Skip main navigation

Readmission Rates and Long-Term Hospital Costs Among Survivors of an In-Hospital Cardiac Arrest

and for the American Heart Association’s Get With The Guidelines-Resuscitation Investigators
Originally publishedhttps://doi.org/10.1161/CIRCOUTCOMES.114.000925Circulation: Cardiovascular Quality and Outcomes. 2014;7:889–895

Abstract

Background—

Although an in-hospital cardiac arrest is common, little is known about readmission patterns and an inpatient resource use among survivors of an in-hospital cardiac arrest.

Methods and Results—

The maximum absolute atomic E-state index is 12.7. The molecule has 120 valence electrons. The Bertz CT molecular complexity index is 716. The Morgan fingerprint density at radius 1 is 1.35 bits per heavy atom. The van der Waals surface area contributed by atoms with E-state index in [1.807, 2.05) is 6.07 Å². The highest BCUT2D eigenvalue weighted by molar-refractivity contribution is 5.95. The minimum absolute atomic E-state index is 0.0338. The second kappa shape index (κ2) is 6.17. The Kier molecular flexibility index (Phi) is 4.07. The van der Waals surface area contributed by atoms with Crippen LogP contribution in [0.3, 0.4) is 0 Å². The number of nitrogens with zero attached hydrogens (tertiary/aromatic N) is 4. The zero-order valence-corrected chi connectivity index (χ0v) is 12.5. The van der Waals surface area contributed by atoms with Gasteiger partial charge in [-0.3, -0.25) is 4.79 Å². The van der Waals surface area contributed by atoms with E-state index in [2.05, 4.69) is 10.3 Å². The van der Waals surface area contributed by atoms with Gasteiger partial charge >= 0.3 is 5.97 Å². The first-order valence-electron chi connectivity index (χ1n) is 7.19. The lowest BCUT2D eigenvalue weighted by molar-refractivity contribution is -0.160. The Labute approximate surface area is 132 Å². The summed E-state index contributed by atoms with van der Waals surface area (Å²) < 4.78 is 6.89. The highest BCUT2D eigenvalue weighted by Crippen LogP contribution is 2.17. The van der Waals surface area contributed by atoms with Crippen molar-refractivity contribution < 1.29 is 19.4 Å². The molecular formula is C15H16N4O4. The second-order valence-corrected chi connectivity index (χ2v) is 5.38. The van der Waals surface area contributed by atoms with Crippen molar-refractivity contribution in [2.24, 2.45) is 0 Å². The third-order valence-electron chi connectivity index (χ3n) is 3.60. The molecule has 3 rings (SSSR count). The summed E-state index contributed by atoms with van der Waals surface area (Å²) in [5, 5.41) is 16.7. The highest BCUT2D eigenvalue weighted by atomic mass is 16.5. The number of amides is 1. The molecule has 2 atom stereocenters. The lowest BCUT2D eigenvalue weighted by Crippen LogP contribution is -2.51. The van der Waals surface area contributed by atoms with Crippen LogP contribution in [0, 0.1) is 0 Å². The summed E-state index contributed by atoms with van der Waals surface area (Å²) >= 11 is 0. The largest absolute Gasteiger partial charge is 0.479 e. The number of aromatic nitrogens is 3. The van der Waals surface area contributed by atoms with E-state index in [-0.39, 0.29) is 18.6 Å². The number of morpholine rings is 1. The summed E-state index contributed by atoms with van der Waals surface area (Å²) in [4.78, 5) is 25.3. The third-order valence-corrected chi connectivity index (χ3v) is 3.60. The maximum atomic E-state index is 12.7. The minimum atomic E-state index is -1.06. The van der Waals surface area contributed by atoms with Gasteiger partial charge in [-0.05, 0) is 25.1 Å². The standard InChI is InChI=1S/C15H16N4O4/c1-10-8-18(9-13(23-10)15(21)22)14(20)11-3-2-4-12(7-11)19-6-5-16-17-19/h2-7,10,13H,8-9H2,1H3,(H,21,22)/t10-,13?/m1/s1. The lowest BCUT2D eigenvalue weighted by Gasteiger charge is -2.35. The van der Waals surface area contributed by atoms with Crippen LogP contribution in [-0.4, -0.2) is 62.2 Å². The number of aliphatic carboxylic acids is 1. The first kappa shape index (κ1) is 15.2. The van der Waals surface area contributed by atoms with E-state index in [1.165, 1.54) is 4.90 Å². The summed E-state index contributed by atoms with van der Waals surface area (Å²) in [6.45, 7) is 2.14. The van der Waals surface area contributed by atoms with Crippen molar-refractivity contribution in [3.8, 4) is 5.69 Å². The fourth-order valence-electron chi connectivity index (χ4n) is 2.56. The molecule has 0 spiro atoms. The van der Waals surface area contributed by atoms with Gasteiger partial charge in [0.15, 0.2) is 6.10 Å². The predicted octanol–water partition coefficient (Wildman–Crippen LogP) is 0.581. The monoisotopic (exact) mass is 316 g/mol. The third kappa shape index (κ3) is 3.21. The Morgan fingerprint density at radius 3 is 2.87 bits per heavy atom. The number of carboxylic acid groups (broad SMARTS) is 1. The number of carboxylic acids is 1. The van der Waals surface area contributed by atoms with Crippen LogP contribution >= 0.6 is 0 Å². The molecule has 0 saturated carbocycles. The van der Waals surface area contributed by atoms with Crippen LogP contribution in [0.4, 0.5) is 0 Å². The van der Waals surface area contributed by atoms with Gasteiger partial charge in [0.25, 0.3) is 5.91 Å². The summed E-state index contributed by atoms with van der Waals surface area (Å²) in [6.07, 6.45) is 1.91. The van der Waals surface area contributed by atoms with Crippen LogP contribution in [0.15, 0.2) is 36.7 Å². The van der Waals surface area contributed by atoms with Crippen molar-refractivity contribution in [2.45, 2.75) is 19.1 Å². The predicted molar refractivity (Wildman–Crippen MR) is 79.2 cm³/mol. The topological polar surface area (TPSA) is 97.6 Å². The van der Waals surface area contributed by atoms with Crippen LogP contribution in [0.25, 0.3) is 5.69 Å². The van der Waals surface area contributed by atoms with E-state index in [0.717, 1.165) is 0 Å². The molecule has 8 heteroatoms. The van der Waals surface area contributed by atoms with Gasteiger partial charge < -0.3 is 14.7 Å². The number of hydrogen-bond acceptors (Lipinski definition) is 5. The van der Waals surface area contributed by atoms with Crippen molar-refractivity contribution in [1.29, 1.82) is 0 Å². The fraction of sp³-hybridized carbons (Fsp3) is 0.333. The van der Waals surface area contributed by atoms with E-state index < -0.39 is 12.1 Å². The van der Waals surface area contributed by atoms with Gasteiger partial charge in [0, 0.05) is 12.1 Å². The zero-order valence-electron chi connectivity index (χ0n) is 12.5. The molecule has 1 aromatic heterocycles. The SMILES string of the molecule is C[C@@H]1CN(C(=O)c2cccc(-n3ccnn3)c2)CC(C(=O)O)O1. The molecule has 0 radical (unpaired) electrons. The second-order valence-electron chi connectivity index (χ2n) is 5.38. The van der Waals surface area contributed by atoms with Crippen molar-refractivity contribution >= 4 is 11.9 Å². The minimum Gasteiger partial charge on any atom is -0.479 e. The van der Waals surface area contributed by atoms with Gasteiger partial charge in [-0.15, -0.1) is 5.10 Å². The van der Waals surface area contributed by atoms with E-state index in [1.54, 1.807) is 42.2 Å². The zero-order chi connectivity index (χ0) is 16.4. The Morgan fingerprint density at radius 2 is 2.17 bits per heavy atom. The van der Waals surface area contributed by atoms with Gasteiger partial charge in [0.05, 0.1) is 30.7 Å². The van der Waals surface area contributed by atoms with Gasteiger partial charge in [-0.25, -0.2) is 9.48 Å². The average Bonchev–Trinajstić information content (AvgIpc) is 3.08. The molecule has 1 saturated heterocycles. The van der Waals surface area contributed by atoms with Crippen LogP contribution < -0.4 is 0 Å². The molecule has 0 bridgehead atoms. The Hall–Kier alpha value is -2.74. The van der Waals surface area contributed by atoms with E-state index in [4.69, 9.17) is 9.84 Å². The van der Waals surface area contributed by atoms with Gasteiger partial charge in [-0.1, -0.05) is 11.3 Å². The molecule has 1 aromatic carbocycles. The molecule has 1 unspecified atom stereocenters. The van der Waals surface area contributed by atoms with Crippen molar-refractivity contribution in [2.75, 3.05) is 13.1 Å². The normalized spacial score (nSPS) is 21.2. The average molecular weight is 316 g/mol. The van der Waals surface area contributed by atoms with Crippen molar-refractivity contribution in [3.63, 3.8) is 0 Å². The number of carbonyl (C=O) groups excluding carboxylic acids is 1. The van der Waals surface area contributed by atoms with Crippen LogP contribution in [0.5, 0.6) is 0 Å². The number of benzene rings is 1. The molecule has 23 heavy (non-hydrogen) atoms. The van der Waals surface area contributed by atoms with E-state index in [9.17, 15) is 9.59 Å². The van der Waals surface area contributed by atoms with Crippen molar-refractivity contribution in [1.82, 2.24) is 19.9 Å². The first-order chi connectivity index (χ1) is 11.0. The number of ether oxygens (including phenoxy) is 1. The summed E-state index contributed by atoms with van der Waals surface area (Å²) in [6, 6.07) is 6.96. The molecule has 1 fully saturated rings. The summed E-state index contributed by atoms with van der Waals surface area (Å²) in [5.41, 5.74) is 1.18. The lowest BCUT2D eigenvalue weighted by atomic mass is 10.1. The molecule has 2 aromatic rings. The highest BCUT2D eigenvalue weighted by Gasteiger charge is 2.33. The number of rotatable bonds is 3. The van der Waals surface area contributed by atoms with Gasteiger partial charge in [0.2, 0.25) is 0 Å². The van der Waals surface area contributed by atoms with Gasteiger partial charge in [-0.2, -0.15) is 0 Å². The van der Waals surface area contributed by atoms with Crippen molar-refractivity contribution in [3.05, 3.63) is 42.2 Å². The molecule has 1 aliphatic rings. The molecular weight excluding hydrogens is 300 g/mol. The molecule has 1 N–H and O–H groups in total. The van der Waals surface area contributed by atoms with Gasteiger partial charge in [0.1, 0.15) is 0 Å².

Within a large national registry, we examined long-term inpatient use among 6972 adults aged ≥65 years who survived an in-hospital cardiac arrest. We examined 30-day and 1-year readmission rates and inpatient costs, overall and by patient demographics, hospital disposition (discharge destination), and neurological status at discharge. The mean age was 75.8±7.0 years, 56% were men, and 12% were black. There were a total of 2005 readmissions during the first 30 days (cumulative incidence rate, 35 readmissions/100 patients; 95% confidence interval, 33–37) and 8751 readmissions at 1 year (cumulative incidence rate, 185 readmissions/100 patients; 95% confidence interval, 177–190). Overall, mean inpatient costs were $7741±$2323 at 30 days and $18 629±$9411 at 1 year. Thirty-day inpatient costs were higher in patients of younger age (≥85 years, $6052 [reference]; 75–84 years, $7444 [adjusted cost ratio, 1.23; 1.06–1.42; 65–74 years, $8291 [adjusted cost ratio, 1.37; 1.19–1.59; both P<0.001) and black race (whites, $7413; blacks, $9044; adjusted cost ratio, 1.22; 1.05–1.42; P<0.001), as well as those discharged with severe neurological disability or to skilled nursing or rehabilitation facilities. These differences in resource use persisted at 1 year and were largely because of higher readmission rates.